It absolute does not have to be a part of the game.

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@malladin.ben I played a well known "Top Player" not so long ago, and it was easily the worst game of GB I've played, despite the result being 8-12 (TWO salt goals!)

It started badly with this person laughing at my line up (HA HAA! LOOK EVERYONE HE'S BROUGHT KRAKEN!) and went down hill from there. I was very clear that I was looking to learn and improve my game, but he just saw it as another easy win. I will pretty much only play against mates now. It's just easier and far more fun.  

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29 minutes ago, Lee said:

@malladin.ben I played a well known "Top Player" not so long ago, and it was easily the worst game of GB I've played, despite the result being 8-12 (TWO salt goals!)

It started badly with this person laughing at my line up (HA HAA! LOOK EVERYONE HE'S BROUGHT KRAKEN!) and went down hill from there. I was very clear that I was looking to learn and improve my game, but he just saw it as another easy win. I will pretty much only play against mates now. It's just easier and far more fun.  

This sucks to hear, when people make a game more then anything then something to just kick back, roll some dice and relax it makes me sad. 

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I suppose some people just can't switch off. That's fair enough. I don't enjoy Tournament play, and others live for it. 

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My view, as a relative noob, is that (in any system) there's a trade off between clocks making games fast and exciting vs the time pressure meaning noobs get less help and there's less opportunity just to laugh at stupid stuff like missed 5 dice tap ins, the monkey throwing poo etc.

Guildball is (in many ways) attractive because there's lots of funny ad amusing mechanics but clock pressure removes the ability to take pleasure in them. Thus can make tournament games rather serious.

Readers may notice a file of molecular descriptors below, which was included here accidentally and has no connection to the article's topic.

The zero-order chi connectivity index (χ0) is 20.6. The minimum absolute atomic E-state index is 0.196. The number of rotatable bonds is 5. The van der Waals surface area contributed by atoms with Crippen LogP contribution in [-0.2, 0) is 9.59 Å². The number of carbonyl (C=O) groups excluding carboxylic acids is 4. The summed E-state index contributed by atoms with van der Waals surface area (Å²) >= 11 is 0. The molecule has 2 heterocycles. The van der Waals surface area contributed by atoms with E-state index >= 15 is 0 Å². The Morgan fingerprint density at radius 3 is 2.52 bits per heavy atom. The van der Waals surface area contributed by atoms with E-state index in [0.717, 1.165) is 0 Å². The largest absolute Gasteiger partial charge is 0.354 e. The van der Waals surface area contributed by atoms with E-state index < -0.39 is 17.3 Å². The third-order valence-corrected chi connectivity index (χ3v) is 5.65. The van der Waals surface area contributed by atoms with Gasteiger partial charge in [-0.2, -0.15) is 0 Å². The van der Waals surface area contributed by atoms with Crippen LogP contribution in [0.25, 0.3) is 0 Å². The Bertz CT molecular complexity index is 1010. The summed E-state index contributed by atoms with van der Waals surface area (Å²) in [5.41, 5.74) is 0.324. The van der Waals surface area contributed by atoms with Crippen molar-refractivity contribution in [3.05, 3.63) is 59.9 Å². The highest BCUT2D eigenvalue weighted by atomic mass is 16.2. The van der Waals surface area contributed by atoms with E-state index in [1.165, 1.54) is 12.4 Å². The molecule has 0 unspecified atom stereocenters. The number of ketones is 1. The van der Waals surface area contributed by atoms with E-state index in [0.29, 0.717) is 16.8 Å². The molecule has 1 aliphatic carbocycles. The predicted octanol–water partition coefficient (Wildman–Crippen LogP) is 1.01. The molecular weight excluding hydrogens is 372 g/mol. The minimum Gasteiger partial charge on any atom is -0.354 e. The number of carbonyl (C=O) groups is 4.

I don't think this is something that needs a fix (as clock free games can really drag) , it's just something inherent in a clock based tournament system. 

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42 minutes ago, Lee said:

I suppose some people just can't switch off. 

I stopped playing a different game system years back, because of that very issue - someone offered to give me some learning games with the one set of models I had, then custom built a list against it and stomped me aggressively without ever explaining anything. After two of those I stopped playing, because if that was how I was going to be treated trying to casually learn, I’d rather spend my social time having fun ;) 

As a different example, take MtG (yup, I played it a little once!). I went to a launch event and faced a bunch of competitive and experienced players. One of them said nothing to me all game, simply glared, pointed at things, and after beating me picked up his stuff and stomped off to report the game. Utterly miserable experience. The next game was against someone at the top of the local ranks (I got told later). He tore through me like I was nothing, but was friendly, polite, explained when I’d made a mistake, and I really enjoyed the game (well, thrashing :P ). 

NPEs are far more made by the player than the game, in my experience. There’s nothing wrong with being tournament, casual, or whatever kind of player. As long as you can be nice to people and adjust your game to suit your opponent (or, in extremis, admit that you can’t play the type of game they like and be honest about it. Better to help them find an opponent they’ll enjoy playing than both of you have a miserable game!).

Goes both ways too - I can’t give a tournament-training player a game they’ll enjoy, so I should own up to that!

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We rarely chime in to the forums, but this is an area that we are particularly passionate about and focus on (the preservation and encouragement of new players).

I would agree with @Mako that so called 'NPEs' are caused by players rather than the game. Yes things are OP (hello Thresher) but on the whole SF do an excellent job of levelling once they've extracted suitable data on balance. Does Chisel's playbook need to be shorter? Yes. Could Vet Graves do with something more exciting on the back of his card? You bet.

However, your community can cover these minor issues if they are strong enough. Hey you're taking Granite? Sounds great, I'll put Ploughman out then so we can both see some lesser seen plays. If you're playing a less experienced player, ask them if they're trying the models out still or if they're confident with the lineup and tailor your choices in response to minimise the strain on their enjoyment.

That being said, there is a disconnect between the 'competitive' scene and 'casual' gamers, which can be attributed to many things (the OP being filtered 'top down', many SF staff being former/current tournament players, the prevalence of 'competitive' social media resources etc.) However, one thing I'd also add is the role of the internet - and the somewhat negative 'hivemind' of closed consensus the game has. People are more definitive in their statements online, which can then trickle down to those players who read the comments and share views at local clubs/games.